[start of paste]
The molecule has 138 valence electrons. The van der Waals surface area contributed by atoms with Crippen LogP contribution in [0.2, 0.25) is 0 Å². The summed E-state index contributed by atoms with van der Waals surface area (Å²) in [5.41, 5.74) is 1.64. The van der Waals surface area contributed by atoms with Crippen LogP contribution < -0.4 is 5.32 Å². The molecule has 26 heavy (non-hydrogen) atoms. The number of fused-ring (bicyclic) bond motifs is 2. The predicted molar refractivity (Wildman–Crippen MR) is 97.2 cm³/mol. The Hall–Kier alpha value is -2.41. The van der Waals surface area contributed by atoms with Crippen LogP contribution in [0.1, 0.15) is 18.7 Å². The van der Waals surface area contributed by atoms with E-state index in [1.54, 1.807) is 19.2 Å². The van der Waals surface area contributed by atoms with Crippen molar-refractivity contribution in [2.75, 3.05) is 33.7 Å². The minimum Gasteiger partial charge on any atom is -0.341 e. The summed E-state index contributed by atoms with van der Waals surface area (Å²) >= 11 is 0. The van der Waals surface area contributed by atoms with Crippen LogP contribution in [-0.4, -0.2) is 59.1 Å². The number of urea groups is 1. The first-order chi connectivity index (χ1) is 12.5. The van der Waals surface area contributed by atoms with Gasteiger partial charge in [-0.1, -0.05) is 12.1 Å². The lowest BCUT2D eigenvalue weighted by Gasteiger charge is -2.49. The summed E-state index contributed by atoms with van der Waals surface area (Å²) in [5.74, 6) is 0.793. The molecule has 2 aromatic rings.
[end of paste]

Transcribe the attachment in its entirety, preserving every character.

The molecule has 138 valence electrons. The van der Waals surface area contributed by atoms with Crippen LogP contribution in [0.2, 0.25) is 0 Å². The summed E-state index contributed by atoms with van der Waals surface area (Å²) in [5.41, 5.74) is 1.64. The van der Waals surface area contributed by atoms with Crippen LogP contribution < -0.4 is 5.32 Å². The molecule has 26 heavy (non-hydrogen) atoms. The number of fused-ring (bicyclic) bond motifs is 2. The predicted molar refractivity (Wildman–Crippen MR) is 97.2 cm³/mol. The Hall–Kier alpha value is -2.41. The van der Waals surface area contributed by atoms with Crippen LogP contribution in [0.1, 0.15) is 18.7 Å². The van der Waals surface area contributed by atoms with E-state index in [1.54, 1.807) is 19.2 Å². The van der Waals surface area contributed by atoms with Crippen molar-refractivity contribution in [2.75, 3.05) is 33.7 Å². The minimum Gasteiger partial charge on any atom is -0.341 e. The summed E-state index contributed by atoms with van der Waals surface area (Å²) >= 11 is 0. The van der Waals surface area contributed by atoms with Crippen LogP contribution in [-0.4, -0.2) is 59.1 Å². The number of urea groups is 1. The first-order chi connectivity index (χ1) is 12.5. The van der Waals surface area contributed by atoms with Gasteiger partial charge in [-0.1, -0.05) is 12.1 Å². The lowest BCUT2D eigenvalue weighted by Gasteiger charge is -2.49. The summed E-state index contributed by atoms with van der Waals surface area (Å²) in [5.74, 6) is 0.793. The molecule has 2 aromatic rings.